A: My success, in part, is owed to the first administrator of a newly built 50 bed rural hospital in Hudson, now Regional Medical Center Bayonet Point. The first day I walked into the hospital with full cardiology credentials and privileges, the administrator informed me that foreign physician specialists were not needed. They wanted to build a reputable hospital with “good old boys,” and I could leave town. I accepted this as a challenge and stayed. The rest is history. I became instrumental in building a nationally acclaimed heart institute in Hudson, recognized as among the top 50 U.S. hospitals for cardiology and cardiac surgery by U.S. News and World Report. I also built a premier “continuing medical education program.” During this time, the same administrator who had told me to leave town had a severe heart attack with cardiogenic shock. I was able to save his life. A few years later, I became chairman of the hospital board, a volunteer job.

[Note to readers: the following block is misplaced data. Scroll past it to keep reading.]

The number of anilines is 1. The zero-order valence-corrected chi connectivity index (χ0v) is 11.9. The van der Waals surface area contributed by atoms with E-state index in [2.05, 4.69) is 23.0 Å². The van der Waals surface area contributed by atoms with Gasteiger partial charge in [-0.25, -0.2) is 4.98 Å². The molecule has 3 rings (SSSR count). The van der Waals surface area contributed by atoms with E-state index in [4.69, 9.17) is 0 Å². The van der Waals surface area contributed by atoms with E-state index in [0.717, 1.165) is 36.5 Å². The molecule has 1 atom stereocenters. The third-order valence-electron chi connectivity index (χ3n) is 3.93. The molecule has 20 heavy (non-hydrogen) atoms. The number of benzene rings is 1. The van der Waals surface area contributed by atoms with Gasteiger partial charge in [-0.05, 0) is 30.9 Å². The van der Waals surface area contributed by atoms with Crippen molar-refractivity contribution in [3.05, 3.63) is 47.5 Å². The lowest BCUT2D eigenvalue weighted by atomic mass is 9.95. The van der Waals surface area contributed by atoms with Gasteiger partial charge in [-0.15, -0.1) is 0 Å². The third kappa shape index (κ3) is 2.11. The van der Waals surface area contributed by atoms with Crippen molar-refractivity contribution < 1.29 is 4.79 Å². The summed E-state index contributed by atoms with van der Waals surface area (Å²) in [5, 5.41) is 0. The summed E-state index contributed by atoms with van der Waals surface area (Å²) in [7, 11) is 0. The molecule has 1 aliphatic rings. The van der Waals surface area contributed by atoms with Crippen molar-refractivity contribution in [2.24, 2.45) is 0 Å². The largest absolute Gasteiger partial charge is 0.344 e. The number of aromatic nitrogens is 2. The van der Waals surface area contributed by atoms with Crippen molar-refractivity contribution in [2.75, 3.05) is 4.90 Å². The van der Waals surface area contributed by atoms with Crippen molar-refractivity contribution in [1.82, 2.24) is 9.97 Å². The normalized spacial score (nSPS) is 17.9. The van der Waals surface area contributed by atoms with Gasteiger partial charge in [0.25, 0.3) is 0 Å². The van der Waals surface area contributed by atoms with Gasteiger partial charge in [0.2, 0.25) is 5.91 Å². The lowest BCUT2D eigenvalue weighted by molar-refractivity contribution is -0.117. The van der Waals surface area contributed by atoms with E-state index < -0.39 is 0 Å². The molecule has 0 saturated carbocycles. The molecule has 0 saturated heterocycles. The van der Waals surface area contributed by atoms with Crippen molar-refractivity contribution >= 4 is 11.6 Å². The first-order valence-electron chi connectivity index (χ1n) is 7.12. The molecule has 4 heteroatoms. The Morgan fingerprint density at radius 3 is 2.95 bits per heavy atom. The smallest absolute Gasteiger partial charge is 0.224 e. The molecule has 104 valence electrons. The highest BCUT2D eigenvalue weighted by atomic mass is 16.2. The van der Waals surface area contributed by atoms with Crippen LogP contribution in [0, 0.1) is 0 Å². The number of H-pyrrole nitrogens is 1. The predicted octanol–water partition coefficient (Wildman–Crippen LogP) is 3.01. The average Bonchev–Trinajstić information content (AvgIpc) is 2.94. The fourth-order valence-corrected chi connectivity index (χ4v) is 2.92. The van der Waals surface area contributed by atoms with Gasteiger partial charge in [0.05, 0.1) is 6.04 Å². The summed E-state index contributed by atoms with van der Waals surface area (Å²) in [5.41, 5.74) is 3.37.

Q: YOU HAVE RECEIVED MUCH RECOGNITION OVER THE YEARS. ARE THESE TRIBUTES MEANINGFUL TO YOU?
A: The community has been very good to me for the past 38 years. I have received many local and state awards, accolades, and honors, paralleling my national recognitions in cardiology. A few honors that I received had never existed in the history of Pasco County. I am grateful for the recognitions. I worked very hard to build my private practice, but never expected or accepted a penny from the hospital.
Q: WHAT AWARDS AND RECOGNITIONS ARE AMONG THE MOST MEANINGFUL TO YOU?
A: The “National Physician of the Year Award” from the American Heart Association in 2005, in addition to the other awards from AHA. I am the only cardiologist that ever received all three of the most prestigious national awards from the AHA. I also really appreciated the Proclamation by the Pasco County Commission recognizing February 1, the first day of “Heart Month,” as “Dr. Rao Musunuru Day” in perpetuity—the first of its kind in the history of Pasco County.